Family: Asteraceae, the Aster Family
Description: Native perennial herb up to 2m tall. Flowers create a pyramid-shaped inflorescence. Leaves alternate, narrow, sharply-toothed.
Habitat: Roadsides, fields, uplands, wetlands
Plant Parts Used: Flowers, leaves, galls
Food: Casual tea
Medicine: Hay fever, antihistamine, anti-inflammatory, urinary tract infections, cat allergies
Other: Ice fishing bait, dye
Most people avoid or eradicate goldenrod because they often blame this widespread plant for their seasonal allergies. However, as snake venom is often used to treat snake bites, goldenrod is used to treat hay fever. Most people I spoke to were aware of this seemingly nonsensical use. Deb says goldenrod can even help people with cat allergies. Ray considers goldenrod flower tea the best remedy for hay fever, which he says is usually caused by ragweed, Ambrosia artemisiifolia, and. a variety of pollens. He collects goldenrod flowers in their brightest yellow stage and dries them. Deb says to collect them when the tiny flowers first start to open. Plant drying should be done in an airy, non-sunny place either on screens or hung to encourage maximum, even airflow. Sunlight can destroy the many important compounds found in plants. Ray told me that drinking one quart of this goldenrod flower tea per day throughout the winter prevents hay fever symptoms in the spring. Sue also mentioned goldenrod being an effective treatment for hay fever. Terry-Anya told me that she simply enjoys the flavor of this tea, so she drinks it casually. Deb primarily uses a tincture of the flower for its medicinal effects.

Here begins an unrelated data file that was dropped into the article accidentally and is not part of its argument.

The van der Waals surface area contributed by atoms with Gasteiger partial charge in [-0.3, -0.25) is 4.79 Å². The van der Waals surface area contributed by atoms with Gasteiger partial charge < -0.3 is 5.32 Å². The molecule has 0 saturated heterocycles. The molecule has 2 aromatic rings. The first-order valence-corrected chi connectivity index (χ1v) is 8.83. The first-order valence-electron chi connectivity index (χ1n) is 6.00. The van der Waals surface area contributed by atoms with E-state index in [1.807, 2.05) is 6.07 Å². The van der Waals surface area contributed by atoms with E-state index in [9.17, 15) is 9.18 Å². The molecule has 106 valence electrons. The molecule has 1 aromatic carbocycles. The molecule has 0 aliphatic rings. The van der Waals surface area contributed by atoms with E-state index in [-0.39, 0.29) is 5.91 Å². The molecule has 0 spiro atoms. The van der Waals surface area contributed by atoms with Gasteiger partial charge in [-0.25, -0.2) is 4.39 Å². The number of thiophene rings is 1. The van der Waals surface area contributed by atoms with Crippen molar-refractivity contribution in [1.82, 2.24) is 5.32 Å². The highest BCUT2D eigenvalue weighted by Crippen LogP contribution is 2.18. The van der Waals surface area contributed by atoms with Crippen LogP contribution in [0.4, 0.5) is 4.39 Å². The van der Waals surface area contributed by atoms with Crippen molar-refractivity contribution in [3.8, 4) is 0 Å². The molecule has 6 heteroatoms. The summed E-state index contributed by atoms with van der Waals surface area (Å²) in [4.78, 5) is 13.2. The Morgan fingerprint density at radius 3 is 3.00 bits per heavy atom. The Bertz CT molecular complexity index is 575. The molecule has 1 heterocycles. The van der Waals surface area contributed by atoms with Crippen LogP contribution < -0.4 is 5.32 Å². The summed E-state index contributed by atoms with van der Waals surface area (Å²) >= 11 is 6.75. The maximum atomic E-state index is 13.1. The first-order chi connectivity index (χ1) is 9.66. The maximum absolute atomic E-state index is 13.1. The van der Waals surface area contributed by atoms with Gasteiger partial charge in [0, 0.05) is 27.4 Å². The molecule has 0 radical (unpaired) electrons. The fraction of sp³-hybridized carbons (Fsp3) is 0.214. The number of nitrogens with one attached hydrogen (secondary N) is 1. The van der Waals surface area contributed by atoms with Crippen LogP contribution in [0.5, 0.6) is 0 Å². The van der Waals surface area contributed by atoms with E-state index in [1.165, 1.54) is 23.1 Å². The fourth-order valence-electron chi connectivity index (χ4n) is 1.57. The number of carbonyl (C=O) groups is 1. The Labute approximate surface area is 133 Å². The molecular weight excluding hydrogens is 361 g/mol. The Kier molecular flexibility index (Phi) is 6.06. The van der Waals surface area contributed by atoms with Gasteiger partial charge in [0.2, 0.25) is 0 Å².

Goldenrods contain saponins and are antihistaminic and anti-inflammatory. A tea of the flowers and leaves is also helpful for treating urinary tract infections and has been used for sweats. Deb says goldenrod has especially soft and soothing qualities for treating urinary tract irritation. There are records of Native Americans using goldenrods primarily as a wash or bath for various ailments, including open sores and diarrhea. The flower also makes a yellow dye. In some parts of its range, many of the goldenrods have galls growing on them, which are especially visible in the winter. Ray sometimes collects these galls for ice fishing, because a tiny larva can be found inside.
Note: This post is part of my Plants and People series. See my Plants and People page for more information about the project and the people referenced in this post.
- Brooks, John. Personal Interview. 28 Nov. 2010.
- Haines, Arthur. “Preserving Native Plant Knowledge.” Somes-Meynell Wildlife Sanctuary, Mt. Desert, Maine. 9 Oct. 2010. Lecture.
- Hayes, Terry-Anya. Personal interview. 27 Oct. 2010.
- Michener, Martin C. Botany Everywhere: Woods, Field, Home, and Garden Plants of NE USA, Third Edition. Hollis, NH: MIST Software Associates, Inc., 2009. PDF.
- Mittelhauser, Glen H., Linda L. Gregory, Sally C. Rooney, and Jill E. Weber. The Plants of Acadia National Park. Orono, Me.: University of Maine, 2010. Print.
- Moerman, Daniel E. Native American Medicinal Plants: an Ethnobotanical Dictionary. Portland, Or.: Timber, 2009. Print.
- Reitze, Raymond and Nancy. Personal interview. 8, 15 Oct. 2010.
- Soule, Deb. Personal interview. 4 Feb. 2011.
- Szwed, Sue. Personal interview. 12 Nov. 2010.